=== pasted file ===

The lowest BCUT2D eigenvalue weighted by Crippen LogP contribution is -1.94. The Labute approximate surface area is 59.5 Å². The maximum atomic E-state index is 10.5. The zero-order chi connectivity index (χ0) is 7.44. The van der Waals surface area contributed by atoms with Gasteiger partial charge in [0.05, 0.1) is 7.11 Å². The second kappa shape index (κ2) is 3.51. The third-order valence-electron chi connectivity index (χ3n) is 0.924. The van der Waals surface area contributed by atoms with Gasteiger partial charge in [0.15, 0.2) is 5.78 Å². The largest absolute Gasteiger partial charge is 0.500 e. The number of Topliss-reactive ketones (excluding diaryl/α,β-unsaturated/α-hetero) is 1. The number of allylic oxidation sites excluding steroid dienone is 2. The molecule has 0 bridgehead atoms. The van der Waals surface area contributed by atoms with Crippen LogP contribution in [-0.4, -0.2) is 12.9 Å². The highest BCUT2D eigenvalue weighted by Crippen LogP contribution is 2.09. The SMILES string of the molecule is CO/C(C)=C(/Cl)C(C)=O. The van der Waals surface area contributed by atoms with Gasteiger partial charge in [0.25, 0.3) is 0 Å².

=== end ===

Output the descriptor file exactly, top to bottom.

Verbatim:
The lowest BCUT2D eigenvalue weighted by Crippen LogP contribution is -1.94. The Labute approximate surface area is 59.5 Å². The maximum atomic E-state index is 10.5. The zero-order chi connectivity index (χ0) is 7.44. The van der Waals surface area contributed by atoms with Gasteiger partial charge in [0.05, 0.1) is 7.11 Å². The second kappa shape index (κ2) is 3.51. The third-order valence-electron chi connectivity index (χ3n) is 0.924. The van der Waals surface area contributed by atoms with Gasteiger partial charge in [0.15, 0.2) is 5.78 Å². The largest absolute Gasteiger partial charge is 0.500 e. The number of Topliss-reactive ketones (excluding diaryl/α,β-unsaturated/α-hetero) is 1. The number of allylic oxidation sites excluding steroid dienone is 2. The molecule has 0 bridgehead atoms. The van der Waals surface area contributed by atoms with Crippen LogP contribution in [-0.4, -0.2) is 12.9 Å². The highest BCUT2D eigenvalue weighted by Crippen LogP contribution is 2.09. The SMILES string of the molecule is CO/C(C)=C(/Cl)C(C)=O. The van der Waals surface area contributed by atoms with Gasteiger partial charge in [0.25, 0.3) is 0 Å².